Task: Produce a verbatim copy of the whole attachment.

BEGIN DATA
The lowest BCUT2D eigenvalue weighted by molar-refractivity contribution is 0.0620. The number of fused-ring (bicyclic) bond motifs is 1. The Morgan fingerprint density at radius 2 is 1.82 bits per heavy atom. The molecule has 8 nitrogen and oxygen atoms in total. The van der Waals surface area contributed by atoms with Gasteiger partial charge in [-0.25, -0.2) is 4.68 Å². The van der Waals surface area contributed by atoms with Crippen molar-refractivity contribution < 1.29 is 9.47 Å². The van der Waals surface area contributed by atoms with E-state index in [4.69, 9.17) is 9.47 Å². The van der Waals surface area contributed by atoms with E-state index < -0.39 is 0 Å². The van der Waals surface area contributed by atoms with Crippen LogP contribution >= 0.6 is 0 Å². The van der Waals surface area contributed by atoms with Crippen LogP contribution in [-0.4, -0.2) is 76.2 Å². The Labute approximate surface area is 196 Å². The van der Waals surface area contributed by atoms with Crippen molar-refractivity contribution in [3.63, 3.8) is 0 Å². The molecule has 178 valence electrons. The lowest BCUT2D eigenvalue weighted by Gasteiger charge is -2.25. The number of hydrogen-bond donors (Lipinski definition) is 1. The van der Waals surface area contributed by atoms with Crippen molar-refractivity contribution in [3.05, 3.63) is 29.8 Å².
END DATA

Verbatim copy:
The lowest BCUT2D eigenvalue weighted by molar-refractivity contribution is 0.0620. The number of fused-ring (bicyclic) bond motifs is 1. The Morgan fingerprint density at radius 2 is 1.82 bits per heavy atom. The molecule has 8 nitrogen and oxygen atoms in total. The van der Waals surface area contributed by atoms with Gasteiger partial charge in [-0.25, -0.2) is 4.68 Å². The van der Waals surface area contributed by atoms with Crippen molar-refractivity contribution < 1.29 is 9.47 Å². The van der Waals surface area contributed by atoms with E-state index in [4.69, 9.17) is 9.47 Å². The van der Waals surface area contributed by atoms with E-state index < -0.39 is 0 Å². The van der Waals surface area contributed by atoms with Crippen LogP contribution >= 0.6 is 0 Å². The van der Waals surface area contributed by atoms with Crippen LogP contribution in [-0.4, -0.2) is 76.2 Å². The Labute approximate surface area is 196 Å². The van der Waals surface area contributed by atoms with Crippen molar-refractivity contribution in [3.63, 3.8) is 0 Å². The molecule has 178 valence electrons. The lowest BCUT2D eigenvalue weighted by Gasteiger charge is -2.25. The number of hydrogen-bond donors (Lipinski definition) is 1. The van der Waals surface area contributed by atoms with Crippen molar-refractivity contribution in [3.05, 3.63) is 29.8 Å².